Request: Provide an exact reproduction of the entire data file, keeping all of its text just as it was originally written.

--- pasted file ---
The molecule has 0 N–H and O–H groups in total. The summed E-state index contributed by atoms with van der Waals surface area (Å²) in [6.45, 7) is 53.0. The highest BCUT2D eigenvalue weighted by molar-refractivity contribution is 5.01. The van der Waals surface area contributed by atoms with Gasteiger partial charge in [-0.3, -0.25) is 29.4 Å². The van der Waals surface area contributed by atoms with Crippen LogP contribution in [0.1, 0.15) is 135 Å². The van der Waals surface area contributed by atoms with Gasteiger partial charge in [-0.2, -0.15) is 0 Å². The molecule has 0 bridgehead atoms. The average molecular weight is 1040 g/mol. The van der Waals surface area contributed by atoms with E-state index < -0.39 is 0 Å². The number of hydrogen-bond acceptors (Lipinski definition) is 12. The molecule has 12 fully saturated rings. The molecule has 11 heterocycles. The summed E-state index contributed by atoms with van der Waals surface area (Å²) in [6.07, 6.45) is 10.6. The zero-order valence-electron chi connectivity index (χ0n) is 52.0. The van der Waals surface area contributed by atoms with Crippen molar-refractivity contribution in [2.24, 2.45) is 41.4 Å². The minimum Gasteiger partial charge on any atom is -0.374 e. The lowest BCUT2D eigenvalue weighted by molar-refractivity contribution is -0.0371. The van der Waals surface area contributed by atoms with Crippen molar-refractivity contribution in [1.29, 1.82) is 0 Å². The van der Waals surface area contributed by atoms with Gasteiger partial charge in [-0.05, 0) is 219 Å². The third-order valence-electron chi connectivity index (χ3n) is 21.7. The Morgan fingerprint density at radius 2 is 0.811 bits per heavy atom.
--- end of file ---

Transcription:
The molecule has 0 N–H and O–H groups in total. The summed E-state index contributed by atoms with van der Waals surface area (Å²) in [6.45, 7) is 53.0. The highest BCUT2D eigenvalue weighted by molar-refractivity contribution is 5.01. The van der Waals surface area contributed by atoms with Gasteiger partial charge in [-0.3, -0.25) is 29.4 Å². The van der Waals surface area contributed by atoms with Crippen LogP contribution in [0.1, 0.15) is 135 Å². The van der Waals surface area contributed by atoms with Gasteiger partial charge in [-0.2, -0.15) is 0 Å². The molecule has 0 bridgehead atoms. The average molecular weight is 1040 g/mol. The van der Waals surface area contributed by atoms with E-state index < -0.39 is 0 Å². The number of hydrogen-bond acceptors (Lipinski definition) is 12. The molecule has 12 fully saturated rings. The molecule has 11 heterocycles. The summed E-state index contributed by atoms with van der Waals surface area (Å²) in [6.07, 6.45) is 10.6. The zero-order valence-electron chi connectivity index (χ0n) is 52.0. The van der Waals surface area contributed by atoms with Crippen molar-refractivity contribution in [2.24, 2.45) is 41.4 Å². The minimum Gasteiger partial charge on any atom is -0.374 e. The lowest BCUT2D eigenvalue weighted by molar-refractivity contribution is -0.0371. The van der Waals surface area contributed by atoms with Crippen molar-refractivity contribution in [1.29, 1.82) is 0 Å². The van der Waals surface area contributed by atoms with Gasteiger partial charge in [-0.05, 0) is 219 Å². The third-order valence-electron chi connectivity index (χ3n) is 21.7. The Morgan fingerprint density at radius 2 is 0.811 bits per heavy atom.